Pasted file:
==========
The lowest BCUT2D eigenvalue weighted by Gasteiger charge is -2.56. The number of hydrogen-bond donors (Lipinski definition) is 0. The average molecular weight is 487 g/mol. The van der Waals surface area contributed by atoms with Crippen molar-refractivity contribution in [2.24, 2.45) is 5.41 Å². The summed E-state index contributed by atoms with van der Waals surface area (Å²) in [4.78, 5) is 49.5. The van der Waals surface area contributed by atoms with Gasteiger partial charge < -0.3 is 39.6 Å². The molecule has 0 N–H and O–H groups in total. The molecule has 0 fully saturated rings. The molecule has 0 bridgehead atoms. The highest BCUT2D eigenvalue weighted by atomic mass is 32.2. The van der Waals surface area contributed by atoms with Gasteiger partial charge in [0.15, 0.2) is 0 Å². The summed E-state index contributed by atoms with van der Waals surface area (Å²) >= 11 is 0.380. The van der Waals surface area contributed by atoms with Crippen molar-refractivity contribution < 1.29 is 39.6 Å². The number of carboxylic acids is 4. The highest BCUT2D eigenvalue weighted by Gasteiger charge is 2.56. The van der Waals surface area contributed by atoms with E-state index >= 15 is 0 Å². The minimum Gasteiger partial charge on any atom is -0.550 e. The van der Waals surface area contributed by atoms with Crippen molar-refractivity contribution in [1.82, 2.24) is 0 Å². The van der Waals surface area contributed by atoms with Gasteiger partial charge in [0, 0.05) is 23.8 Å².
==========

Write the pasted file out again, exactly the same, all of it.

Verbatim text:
The lowest BCUT2D eigenvalue weighted by Gasteiger charge is -2.56. The number of hydrogen-bond donors (Lipinski definition) is 0. The average molecular weight is 487 g/mol. The van der Waals surface area contributed by atoms with Crippen molar-refractivity contribution in [2.24, 2.45) is 5.41 Å². The summed E-state index contributed by atoms with van der Waals surface area (Å²) in [4.78, 5) is 49.5. The van der Waals surface area contributed by atoms with Gasteiger partial charge < -0.3 is 39.6 Å². The molecule has 0 N–H and O–H groups in total. The molecule has 0 fully saturated rings. The molecule has 0 bridgehead atoms. The highest BCUT2D eigenvalue weighted by atomic mass is 32.2. The van der Waals surface area contributed by atoms with Gasteiger partial charge in [0.15, 0.2) is 0 Å². The summed E-state index contributed by atoms with van der Waals surface area (Å²) >= 11 is 0.380. The van der Waals surface area contributed by atoms with Crippen molar-refractivity contribution < 1.29 is 39.6 Å². The number of carboxylic acids is 4. The highest BCUT2D eigenvalue weighted by Gasteiger charge is 2.56. The van der Waals surface area contributed by atoms with E-state index >= 15 is 0 Å². The minimum Gasteiger partial charge on any atom is -0.550 e. The van der Waals surface area contributed by atoms with Crippen molar-refractivity contribution in [1.82, 2.24) is 0 Å². The van der Waals surface area contributed by atoms with Gasteiger partial charge in [0, 0.05) is 23.8 Å².